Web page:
2. Married couples need to be at least 21 years of age and wait for a period of three years to be recognized under Austrian law. The official reasoning for this is to prevent arranged and forced marriages. However, there are no additional measures in place to control for this, indicating that the end of increasing barriers to entry is the prerogative.
    3. Same-sex registered partners/spouses are being treated similar to opposite-sex couples since 2010.
    4. Underage children are fully permitted entry since 2005, abolishing the previous threshold of 15 years.
  1. Conditions to Entry:
    1. High prices for and difficult accessibility of German tests mandatory since 2011 are a significant barrier to entry.
    2. Difficult access to the necessary language skills have contributed to proving the above measure unfeasible for enhancing language skills in potential migrants.
    3. Increase in income and housing requirements in 2006
    4. Trend: more stringent over time
  1. Security of Status and Legal CertaintyOne of the longest screening procedures and highest levels of discretion in Western Europe (ibid)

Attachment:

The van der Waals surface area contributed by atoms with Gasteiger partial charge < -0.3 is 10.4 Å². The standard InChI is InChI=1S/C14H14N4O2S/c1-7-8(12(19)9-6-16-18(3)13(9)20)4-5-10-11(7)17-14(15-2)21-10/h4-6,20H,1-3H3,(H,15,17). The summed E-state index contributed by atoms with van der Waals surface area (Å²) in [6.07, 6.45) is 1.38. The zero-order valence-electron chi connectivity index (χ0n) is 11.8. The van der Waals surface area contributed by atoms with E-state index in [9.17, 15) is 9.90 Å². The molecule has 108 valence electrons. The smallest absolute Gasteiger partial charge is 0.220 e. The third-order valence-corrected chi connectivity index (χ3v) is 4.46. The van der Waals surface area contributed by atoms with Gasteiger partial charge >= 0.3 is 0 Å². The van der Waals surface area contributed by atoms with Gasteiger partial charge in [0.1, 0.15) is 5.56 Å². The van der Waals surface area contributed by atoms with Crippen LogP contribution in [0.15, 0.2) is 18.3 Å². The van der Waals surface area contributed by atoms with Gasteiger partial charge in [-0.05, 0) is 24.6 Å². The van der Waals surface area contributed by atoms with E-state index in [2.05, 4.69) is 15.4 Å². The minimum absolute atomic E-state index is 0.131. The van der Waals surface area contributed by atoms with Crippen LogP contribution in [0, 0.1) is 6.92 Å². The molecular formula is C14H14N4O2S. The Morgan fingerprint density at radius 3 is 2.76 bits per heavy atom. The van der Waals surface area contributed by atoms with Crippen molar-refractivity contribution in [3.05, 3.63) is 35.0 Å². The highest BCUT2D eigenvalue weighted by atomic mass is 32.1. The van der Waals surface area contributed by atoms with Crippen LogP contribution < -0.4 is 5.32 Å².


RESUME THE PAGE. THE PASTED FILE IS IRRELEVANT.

1. The only country of the EU 27 to set state-administered quotas for family reunification, exacerbating waiting time for potential candidates (ibid)
    2. Grounds for withdrawal and rejection of applicants have been extended in 2010 (ibid), in reaction to the Austrian Administrative Court’s decision demanding an inspection of every individual case on an individual basis, following the ECJ’s decision on the Chakroun case
  2. Rights Associated with Status:
    1. Equal social rights and access to the labour market since 2011 (ibid).
    2. Vulnerable groups enjoy a facilitated access to family-reunification rights (e.g. victims of violence, widowhood, divorce) under certain conditions (ibid).

The Graph below describes the situation in 2014 as evaluated by MIPEX.